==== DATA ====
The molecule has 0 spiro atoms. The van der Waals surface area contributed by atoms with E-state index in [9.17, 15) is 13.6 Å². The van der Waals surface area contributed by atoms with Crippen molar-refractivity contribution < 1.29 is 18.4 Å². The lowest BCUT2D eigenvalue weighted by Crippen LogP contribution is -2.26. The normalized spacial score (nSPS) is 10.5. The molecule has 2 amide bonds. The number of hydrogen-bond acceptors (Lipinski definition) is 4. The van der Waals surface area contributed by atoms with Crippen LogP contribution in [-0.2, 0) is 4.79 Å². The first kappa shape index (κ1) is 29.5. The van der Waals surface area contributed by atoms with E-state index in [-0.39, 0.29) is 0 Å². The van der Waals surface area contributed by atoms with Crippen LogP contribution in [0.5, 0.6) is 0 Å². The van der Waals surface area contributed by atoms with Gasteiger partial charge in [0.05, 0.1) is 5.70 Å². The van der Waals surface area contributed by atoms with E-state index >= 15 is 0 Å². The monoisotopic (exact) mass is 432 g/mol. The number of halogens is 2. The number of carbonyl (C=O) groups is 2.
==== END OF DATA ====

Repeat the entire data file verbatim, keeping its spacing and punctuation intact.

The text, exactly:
The molecule has 0 spiro atoms. The van der Waals surface area contributed by atoms with E-state index in [9.17, 15) is 13.6 Å². The van der Waals surface area contributed by atoms with Crippen molar-refractivity contribution < 1.29 is 18.4 Å². The lowest BCUT2D eigenvalue weighted by Crippen LogP contribution is -2.26. The normalized spacial score (nSPS) is 10.5. The molecule has 2 amide bonds. The number of hydrogen-bond acceptors (Lipinski definition) is 4. The van der Waals surface area contributed by atoms with Crippen LogP contribution in [-0.2, 0) is 4.79 Å². The first kappa shape index (κ1) is 29.5. The van der Waals surface area contributed by atoms with E-state index in [-0.39, 0.29) is 0 Å². The van der Waals surface area contributed by atoms with Crippen LogP contribution in [0.5, 0.6) is 0 Å². The van der Waals surface area contributed by atoms with Gasteiger partial charge in [0.05, 0.1) is 5.70 Å². The van der Waals surface area contributed by atoms with E-state index >= 15 is 0 Å². The monoisotopic (exact) mass is 432 g/mol. The number of halogens is 2. The number of carbonyl (C=O) groups is 2.